So if you’re in doubt, get a reference. I guarantee you they’ll be your best friends!

I’ve been drawing for more than a decade and I’ll still look up references for most of my art. I’ll use it either for inspiration or to be sure I’m drawing a certain pose or object correctly.

Where Can I Find Life Drawing Reference Photos?

Free Pose Reference Websites For Artists - Cover

There are lots of places to find great reference photos. First, we have our good friend google.

Simply type what you’re looking for and go to the images tab. There you’ll find lots of examples!

However, I find that google sometimes doesn’t have the best quality, and the resolution can be too small.

It’s good for when you’re looking for a very specific subject that you can’t find anywhere else, though.

Throughout the years, I found several websites with great references of quality and most of them are actually free!

To name some of my favorites:

  • Pinterestthis is basically a social media website, however, it’s mostly used to share images, recipes, articles, etc. It’s a very visual website, where you can find a reference for anything!
    Not only that but instead of having to download images into your computer/device. You can actually create boards, where you keep everything you found and think might be useful for later. For example, I have boards for poses, outfits, colors, and other inspiring photos I find to use as references for future artworks.
  • Unsplash this is a free stock photo website. Here you can find everything! From people to sceneries, objects, buildings, animals, and flowers/plants. This is great if you need to use references or even use photos for any kind of work since they’re all free for both personal and commercial use.
  • AdorkastockThis one is more specific for anatomy drawing, but I think it’s worth mentioning. Adorkastock is a model who specifically takes photo references for artists, so if you need any pose or people reenacting certain situations, you’re sure to find it on her page!

From action to sitting pose references. Individual, couples, or group poses. There’s a bit of everything so be sure to add this one to your bookmarks!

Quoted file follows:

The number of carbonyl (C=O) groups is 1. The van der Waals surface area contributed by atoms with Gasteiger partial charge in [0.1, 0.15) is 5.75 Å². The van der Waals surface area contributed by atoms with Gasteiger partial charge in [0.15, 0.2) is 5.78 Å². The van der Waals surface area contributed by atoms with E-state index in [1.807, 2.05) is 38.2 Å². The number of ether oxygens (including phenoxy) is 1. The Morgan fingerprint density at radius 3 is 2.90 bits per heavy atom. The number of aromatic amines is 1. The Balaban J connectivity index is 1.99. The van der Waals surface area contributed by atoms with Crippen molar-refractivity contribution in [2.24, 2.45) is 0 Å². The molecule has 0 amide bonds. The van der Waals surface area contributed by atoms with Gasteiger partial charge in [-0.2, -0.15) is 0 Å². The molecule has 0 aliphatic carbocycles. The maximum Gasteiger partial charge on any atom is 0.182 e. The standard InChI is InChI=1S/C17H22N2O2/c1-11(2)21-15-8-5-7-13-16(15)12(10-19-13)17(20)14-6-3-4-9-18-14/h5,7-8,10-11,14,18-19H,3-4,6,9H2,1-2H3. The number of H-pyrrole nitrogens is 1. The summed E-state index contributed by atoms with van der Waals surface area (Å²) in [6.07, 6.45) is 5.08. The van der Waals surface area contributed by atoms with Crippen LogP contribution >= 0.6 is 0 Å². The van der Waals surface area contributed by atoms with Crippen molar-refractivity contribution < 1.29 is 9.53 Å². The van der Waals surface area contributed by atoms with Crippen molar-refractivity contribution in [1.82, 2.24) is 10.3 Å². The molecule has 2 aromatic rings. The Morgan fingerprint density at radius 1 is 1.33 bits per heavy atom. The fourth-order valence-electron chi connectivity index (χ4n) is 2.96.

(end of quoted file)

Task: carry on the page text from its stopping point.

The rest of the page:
These are just a few examples, but if you want more websites, I do have an article on 27 Art References Resources or even this one with 7 Free Pose Reference Websites, so be sure to check those!

You can even go through some specific body parts, like reference photos just for hands!

Learning To Draw Without Reference Images

It takes practice, but you’ll get there. The important thing to have in mind is to not force it.

It’s important to know that it’s always ok to use references. Either if it’s day one of drawing or if it’s been 10 years already.

Somedays, your mind just can’t focus, and something you’ve been drawing for years and years just isn’t working. So you look up a reference to make things easier.

Other days, you’ll be drawing something and you’re rusty at it or you’ve never really drawn before it, so you’ll need that handy reference right by your side!

Now, of course, as time goes by, your body and mind will start to memorize the shapes and lines it needs to draw a specific subject.

For example, if you want to draw people, the more you practice, the more you can rely on your brain and body to draw them!

Nowadays, a lot of the time I can just visualize a character in my mind and draw it. However, I’ll still prefer to gather some references, even if it’s just for inspiration.

photo reference of a girl with a dress on the left, and a drawing study on the right
Another study, this time from a photo from Pinterest.

In short, you don’t need to learn how to draw without reference per se. All you need is to keep on learning and practicing until your body is so used to drawing the subject, that you start seeing it more clearly in your mind!

When that happens, you’re ready to start drawing from imagination more often.

But that doesn’t mean you’ll never use references again. Believe me, they’ll always be your friends and a big helper whenever you start a new drawing!

Related Questions

Do real artists use reference images? Yes! Actually, that is part of what makes someone a real and good artist. It’s very hard to become good at art without knowing the basics and without drawing from real life. Now I’m not saying you need to draw realistically. You don’t, but you should use real life as an example!

Can I use other artists’ art as a reference? You can, and in fact, you’ll learn a lot with it. However, it’s good to know where their art stops and yours begin. You can make studies from other people’s art, but always remember they’re just studies and not your own art. They’re for learning purposes only!

You’ll also be mimicking a style so it will be harder to develop your own style. When you’re doing it, be sure to focus on the things you like the best about it, to better understand it and adapt it to your own style.

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Patricia Caldeira is the main writer here at Don Corgi. She's an art teacher with over 20.000 happy students across many platforms and courses!

Enjoy your stay and as always:
Keep on drawing!